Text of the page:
Being an airline flight attendant is a desirable career for many graduates, according to Attaporn Thamrongkiatkul of Thai Airways, as he reflects on his 16 years of experience as a steward.
He enjoys serving in the first class cabin, and says his job remains a challenge and rewards him with more than the joy of travelling and a good income.
A Phuketian, Mr Attaporn graduated in hotel management from Concord University in the US, and holds an MBA from Naresuan University. Candidates for the airline job come from surprisingly diverse fields of experience, he says, including former doctors, pharmacists, dentists, police and actors.
Having graduated from the US, and while waiting to start his master’s degree, Mr Attaporn was looking for work. A friend mentioned that Thai Airways was recruiting.
He found that the job really suited him; he liked travelling and he loved working with fellow flight attendants.
“The only thing that sometimes brings problems is when we can’t satisfy moody passengers. But that’s part of our job,” said Mr Attaporn.
But there are also occasions that bring huge satisfaction, he says, recalling, “I rescued a passenger once who was unconscious and very ill. On another occasion a Thai man who was ill and wanted to die back home flew on my aircraft.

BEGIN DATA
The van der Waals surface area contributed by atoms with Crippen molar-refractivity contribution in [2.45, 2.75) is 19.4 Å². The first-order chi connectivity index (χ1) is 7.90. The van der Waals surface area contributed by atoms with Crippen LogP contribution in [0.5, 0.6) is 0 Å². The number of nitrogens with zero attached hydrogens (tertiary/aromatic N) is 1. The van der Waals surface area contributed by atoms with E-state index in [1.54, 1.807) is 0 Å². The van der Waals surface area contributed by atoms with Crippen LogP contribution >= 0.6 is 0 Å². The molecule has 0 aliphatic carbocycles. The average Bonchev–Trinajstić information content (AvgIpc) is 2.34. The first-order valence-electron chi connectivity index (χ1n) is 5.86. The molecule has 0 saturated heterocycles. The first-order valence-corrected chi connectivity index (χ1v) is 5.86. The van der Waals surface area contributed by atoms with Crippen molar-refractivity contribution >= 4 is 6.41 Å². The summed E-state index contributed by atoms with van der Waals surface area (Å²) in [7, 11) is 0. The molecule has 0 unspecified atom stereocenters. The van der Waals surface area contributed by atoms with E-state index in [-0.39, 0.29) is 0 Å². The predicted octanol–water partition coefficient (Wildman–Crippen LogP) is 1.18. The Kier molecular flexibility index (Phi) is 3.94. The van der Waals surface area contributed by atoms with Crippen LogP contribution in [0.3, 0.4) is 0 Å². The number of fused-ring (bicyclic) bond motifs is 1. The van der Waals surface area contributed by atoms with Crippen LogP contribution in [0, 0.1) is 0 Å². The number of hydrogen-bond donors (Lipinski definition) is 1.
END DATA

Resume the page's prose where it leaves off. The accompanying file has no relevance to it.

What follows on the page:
“When he came aboard, he said he felt that he was home when he saw us and we helped comfort him. We heard that he died not long after arriving home.”
He has lost count of how many hours he has flown, but says that he now averages 85 hours of flying time a month.
“I have been everywhere but my favourite destination is Japan. When we have a bit of time there, I always travel to small villages in the countryside, rent a bicycle and try all the food I can find. There are many nice villages to visit,” he said.
While he could work until his retirement at 60 years of age, Mr Attaporn says he planned to step down in the next seven years because he has other work, both as a lecturer at a university and as a business consultant. He plans to become a financial consultant for hotel industry after leaving the airline.